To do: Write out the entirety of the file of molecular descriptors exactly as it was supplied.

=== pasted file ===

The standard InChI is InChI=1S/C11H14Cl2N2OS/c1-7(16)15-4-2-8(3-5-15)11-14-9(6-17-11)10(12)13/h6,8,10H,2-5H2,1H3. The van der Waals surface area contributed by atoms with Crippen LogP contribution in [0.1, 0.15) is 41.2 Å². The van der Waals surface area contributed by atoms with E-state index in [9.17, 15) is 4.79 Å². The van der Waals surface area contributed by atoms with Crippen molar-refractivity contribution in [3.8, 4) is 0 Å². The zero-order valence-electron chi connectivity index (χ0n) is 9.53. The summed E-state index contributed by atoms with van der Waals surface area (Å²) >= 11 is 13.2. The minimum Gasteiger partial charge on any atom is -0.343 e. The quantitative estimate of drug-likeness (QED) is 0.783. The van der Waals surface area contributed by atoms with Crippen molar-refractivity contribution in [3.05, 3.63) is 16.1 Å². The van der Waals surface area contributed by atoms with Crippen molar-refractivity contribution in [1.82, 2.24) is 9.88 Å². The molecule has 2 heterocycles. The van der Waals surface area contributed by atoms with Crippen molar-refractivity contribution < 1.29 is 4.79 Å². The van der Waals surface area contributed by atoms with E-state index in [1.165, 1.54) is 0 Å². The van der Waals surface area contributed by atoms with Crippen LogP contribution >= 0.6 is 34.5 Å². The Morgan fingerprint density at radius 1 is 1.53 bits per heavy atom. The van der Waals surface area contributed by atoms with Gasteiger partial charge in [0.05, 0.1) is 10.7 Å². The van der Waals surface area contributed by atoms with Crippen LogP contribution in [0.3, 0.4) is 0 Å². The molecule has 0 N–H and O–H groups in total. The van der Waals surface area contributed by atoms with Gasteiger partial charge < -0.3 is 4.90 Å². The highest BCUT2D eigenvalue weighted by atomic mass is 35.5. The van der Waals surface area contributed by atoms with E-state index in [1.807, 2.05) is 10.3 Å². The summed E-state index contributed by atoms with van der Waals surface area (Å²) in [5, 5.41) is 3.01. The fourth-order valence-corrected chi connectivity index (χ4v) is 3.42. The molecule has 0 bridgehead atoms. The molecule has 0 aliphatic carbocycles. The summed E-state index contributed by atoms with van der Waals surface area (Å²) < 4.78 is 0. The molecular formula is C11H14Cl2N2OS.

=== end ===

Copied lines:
The standard InChI is InChI=1S/C11H14Cl2N2OS/c1-7(16)15-4-2-8(3-5-15)11-14-9(6-17-11)10(12)13/h6,8,10H,2-5H2,1H3. The van der Waals surface area contributed by atoms with Crippen LogP contribution in [0.1, 0.15) is 41.2 Å². The van der Waals surface area contributed by atoms with E-state index in [9.17, 15) is 4.79 Å². The van der Waals surface area contributed by atoms with Crippen molar-refractivity contribution in [3.8, 4) is 0 Å². The zero-order valence-electron chi connectivity index (χ0n) is 9.53. The summed E-state index contributed by atoms with van der Waals surface area (Å²) >= 11 is 13.2. The minimum Gasteiger partial charge on any atom is -0.343 e. The quantitative estimate of drug-likeness (QED) is 0.783. The van der Waals surface area contributed by atoms with Crippen molar-refractivity contribution in [3.05, 3.63) is 16.1 Å². The van der Waals surface area contributed by atoms with Crippen molar-refractivity contribution in [1.82, 2.24) is 9.88 Å². The molecule has 2 heterocycles. The van der Waals surface area contributed by atoms with Crippen molar-refractivity contribution < 1.29 is 4.79 Å². The van der Waals surface area contributed by atoms with E-state index in [1.165, 1.54) is 0 Å². The van der Waals surface area contributed by atoms with Crippen LogP contribution >= 0.6 is 34.5 Å². The Morgan fingerprint density at radius 1 is 1.53 bits per heavy atom. The van der Waals surface area contributed by atoms with Gasteiger partial charge in [0.05, 0.1) is 10.7 Å². The van der Waals surface area contributed by atoms with Crippen LogP contribution in [0.3, 0.4) is 0 Å². The molecule has 0 N–H and O–H groups in total. The van der Waals surface area contributed by atoms with Gasteiger partial charge < -0.3 is 4.90 Å². The highest BCUT2D eigenvalue weighted by atomic mass is 35.5. The van der Waals surface area contributed by atoms with E-state index in [1.807, 2.05) is 10.3 Å². The summed E-state index contributed by atoms with van der Waals surface area (Å²) in [5, 5.41) is 3.01. The fourth-order valence-corrected chi connectivity index (χ4v) is 3.42. The molecule has 0 bridgehead atoms. The molecule has 0 aliphatic carbocycles. The summed E-state index contributed by atoms with van der Waals surface area (Å²) < 4.78 is 0. The molecular formula is C11H14Cl2N2OS.